According to the invention, a piston or knocker structure at 114 is incorporated into the deck frame assembly. The piston or knocker structure 114 is shown partially schematically in FIG. 6. The piston structure 114 consists of a casing 116 with a cylindrical wall 118 having a surface 120 defining a cylindrical piston chamber 122 with an axis parallel to the line of vibration. A piston 124 is loosely fit in the chamber 122 to reciprocate in the line of vibration. The chamber 122 is bounded at its forward end by a hammer plate 126. The hammer plate 126 is fixedly attached to the deck plate 94 and has a rearward surface 128 facing into the chamber. The plate is reinforced by a plurality of gussets 130 acting between a forwardly facing surface on the hammer plate 126 and the upper surface 98 of the deck plate 94. The chamber 123 is bounded at its rearward end by a second hammer plate 134 having a surface 136 facing forwardly towards the front hammer plate 126.
The piston 124 has a generally cylindrical body and enlarged, disk-shaped ends 138 which guide the piston 124 against the chamber surface 120 and abut the hammer plates 126, 134 at the ends of the chamber to arrest fore and aft movement of the piston 124. The piston 124 is made of a dense material such as a 13% mangalloy bar. The ends 138 are preferably made of T-1 steel for good durability.
The piston 124 starts to reciprocate in the chamber 122 in response to the vibration imparted through the vibratory generating apparatus. As the deck frame structure is vibrated, the piston ends 138 are forcibly driven against spaced hammer plates 126, 134. The impacting of the piston in the chamber adds a second and different vibration to the parts mounted in the deck assembly. The vibratory generating apparatus is tuned to provide a primary vibration which sets up a secondary impacting vibration. The combined two frequency impacting of the parts cleans the parts of adhered foreign matter and shakes out any core material in cavities in the casting. The piston or knocker adds the additional dimension to the vibration imparted through the vibratory assemblies, yet does not require alteration of the basic vibration imparting structure.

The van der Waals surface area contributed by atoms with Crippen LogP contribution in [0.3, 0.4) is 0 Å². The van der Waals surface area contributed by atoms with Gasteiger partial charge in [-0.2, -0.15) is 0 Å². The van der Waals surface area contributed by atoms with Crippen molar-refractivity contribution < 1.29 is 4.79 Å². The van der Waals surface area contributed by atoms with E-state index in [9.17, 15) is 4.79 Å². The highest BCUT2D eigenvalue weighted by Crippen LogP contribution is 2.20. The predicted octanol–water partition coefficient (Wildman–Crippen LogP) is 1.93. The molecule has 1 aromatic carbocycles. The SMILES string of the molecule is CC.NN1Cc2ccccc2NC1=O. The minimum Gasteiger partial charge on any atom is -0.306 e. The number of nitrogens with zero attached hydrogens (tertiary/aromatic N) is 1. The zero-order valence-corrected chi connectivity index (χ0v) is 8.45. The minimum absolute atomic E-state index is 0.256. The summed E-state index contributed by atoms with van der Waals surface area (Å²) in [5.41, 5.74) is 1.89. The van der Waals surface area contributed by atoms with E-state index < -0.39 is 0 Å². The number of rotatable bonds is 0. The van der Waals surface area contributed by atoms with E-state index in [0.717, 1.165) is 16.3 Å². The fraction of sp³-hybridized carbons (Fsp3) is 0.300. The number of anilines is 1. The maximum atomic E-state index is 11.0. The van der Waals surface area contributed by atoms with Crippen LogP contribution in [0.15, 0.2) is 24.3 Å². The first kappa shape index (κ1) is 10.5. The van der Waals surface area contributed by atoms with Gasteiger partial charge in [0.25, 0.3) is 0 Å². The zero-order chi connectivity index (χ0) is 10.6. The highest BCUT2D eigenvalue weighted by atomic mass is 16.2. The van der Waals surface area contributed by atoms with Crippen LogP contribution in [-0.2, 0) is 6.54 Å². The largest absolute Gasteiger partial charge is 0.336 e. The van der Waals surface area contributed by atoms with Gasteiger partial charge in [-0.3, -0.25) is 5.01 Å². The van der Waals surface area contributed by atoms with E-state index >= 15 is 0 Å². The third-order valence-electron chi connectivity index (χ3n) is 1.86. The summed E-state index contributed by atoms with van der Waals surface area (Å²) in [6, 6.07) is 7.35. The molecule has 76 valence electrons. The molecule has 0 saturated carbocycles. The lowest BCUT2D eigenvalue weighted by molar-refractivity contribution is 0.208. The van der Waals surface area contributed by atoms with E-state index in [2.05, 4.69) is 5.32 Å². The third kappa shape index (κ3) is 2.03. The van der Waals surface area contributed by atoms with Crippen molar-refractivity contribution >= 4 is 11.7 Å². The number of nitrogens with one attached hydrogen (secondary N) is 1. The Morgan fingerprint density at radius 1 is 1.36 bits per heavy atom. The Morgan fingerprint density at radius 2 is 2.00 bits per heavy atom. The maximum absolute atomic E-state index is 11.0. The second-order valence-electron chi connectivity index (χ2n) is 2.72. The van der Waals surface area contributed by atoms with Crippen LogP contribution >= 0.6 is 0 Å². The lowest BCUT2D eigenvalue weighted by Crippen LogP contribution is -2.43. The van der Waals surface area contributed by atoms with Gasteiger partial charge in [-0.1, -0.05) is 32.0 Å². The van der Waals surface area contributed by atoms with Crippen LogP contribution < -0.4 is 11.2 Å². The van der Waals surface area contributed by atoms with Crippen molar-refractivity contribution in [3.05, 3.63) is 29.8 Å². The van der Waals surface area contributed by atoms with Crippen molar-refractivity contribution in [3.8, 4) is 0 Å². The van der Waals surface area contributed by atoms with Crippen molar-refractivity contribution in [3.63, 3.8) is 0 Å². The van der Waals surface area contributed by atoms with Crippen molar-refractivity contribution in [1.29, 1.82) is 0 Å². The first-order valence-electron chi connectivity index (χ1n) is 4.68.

The vibration imparting structure 16, through control of the motors and eccentrics, can be driven at desired operating conditions, for instance, when driven at approximately 3200 rpm with a stroke of approximately 1/4 the piston or knocker freely reciprocates in the chamber and ricochets off the hammer plates 126, 134 and as a result alternately bangs, raps or knocks the hammer plates 126, 134 alternatively at twice the deck frequency or at approximately 6400 cycles per minute. The movement of the deck and piston are synchronized but out of phase, which accounts for the improved shakeout characteristics for the apparatus.